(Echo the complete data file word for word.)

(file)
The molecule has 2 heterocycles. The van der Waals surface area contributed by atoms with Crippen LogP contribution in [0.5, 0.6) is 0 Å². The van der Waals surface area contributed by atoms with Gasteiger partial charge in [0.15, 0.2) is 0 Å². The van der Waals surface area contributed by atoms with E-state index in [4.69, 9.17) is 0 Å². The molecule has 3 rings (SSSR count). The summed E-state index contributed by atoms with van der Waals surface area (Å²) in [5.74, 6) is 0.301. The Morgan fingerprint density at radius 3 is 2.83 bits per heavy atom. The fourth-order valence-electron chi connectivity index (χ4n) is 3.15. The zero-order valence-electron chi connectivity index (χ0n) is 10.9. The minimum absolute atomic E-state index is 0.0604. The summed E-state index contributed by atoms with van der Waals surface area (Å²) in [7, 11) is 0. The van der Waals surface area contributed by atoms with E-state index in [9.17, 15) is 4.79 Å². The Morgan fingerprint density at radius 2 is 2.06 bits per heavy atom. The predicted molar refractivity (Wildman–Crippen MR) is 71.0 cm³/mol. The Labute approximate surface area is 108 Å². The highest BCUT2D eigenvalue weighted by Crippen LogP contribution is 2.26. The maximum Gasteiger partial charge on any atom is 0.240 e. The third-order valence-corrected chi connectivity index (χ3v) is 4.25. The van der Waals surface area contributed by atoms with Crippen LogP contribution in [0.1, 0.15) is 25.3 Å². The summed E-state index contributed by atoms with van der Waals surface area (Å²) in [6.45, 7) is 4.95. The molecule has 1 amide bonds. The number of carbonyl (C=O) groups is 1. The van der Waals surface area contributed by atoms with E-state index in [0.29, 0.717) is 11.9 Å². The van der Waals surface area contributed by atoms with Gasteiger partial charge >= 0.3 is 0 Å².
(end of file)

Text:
The molecule has 2 heterocycles. The van der Waals surface area contributed by atoms with Crippen LogP contribution in [0.5, 0.6) is 0 Å². The van der Waals surface area contributed by atoms with Gasteiger partial charge in [0.15, 0.2) is 0 Å². The van der Waals surface area contributed by atoms with E-state index in [4.69, 9.17) is 0 Å². The molecule has 3 rings (SSSR count). The summed E-state index contributed by atoms with van der Waals surface area (Å²) in [5.74, 6) is 0.301. The Morgan fingerprint density at radius 3 is 2.83 bits per heavy atom. The fourth-order valence-electron chi connectivity index (χ4n) is 3.15. The zero-order valence-electron chi connectivity index (χ0n) is 10.9. The minimum absolute atomic E-state index is 0.0604. The summed E-state index contributed by atoms with van der Waals surface area (Å²) in [7, 11) is 0. The van der Waals surface area contributed by atoms with E-state index in [9.17, 15) is 4.79 Å². The Morgan fingerprint density at radius 2 is 2.06 bits per heavy atom. The predicted molar refractivity (Wildman–Crippen MR) is 71.0 cm³/mol. The Labute approximate surface area is 108 Å². The highest BCUT2D eigenvalue weighted by Crippen LogP contribution is 2.26. The maximum Gasteiger partial charge on any atom is 0.240 e. The third-order valence-corrected chi connectivity index (χ3v) is 4.25. The van der Waals surface area contributed by atoms with Crippen LogP contribution in [0.1, 0.15) is 25.3 Å². The summed E-state index contributed by atoms with van der Waals surface area (Å²) in [6.45, 7) is 4.95. The molecule has 1 amide bonds. The number of carbonyl (C=O) groups is 1. The van der Waals surface area contributed by atoms with E-state index in [0.29, 0.717) is 11.9 Å². The van der Waals surface area contributed by atoms with Gasteiger partial charge >= 0.3 is 0 Å².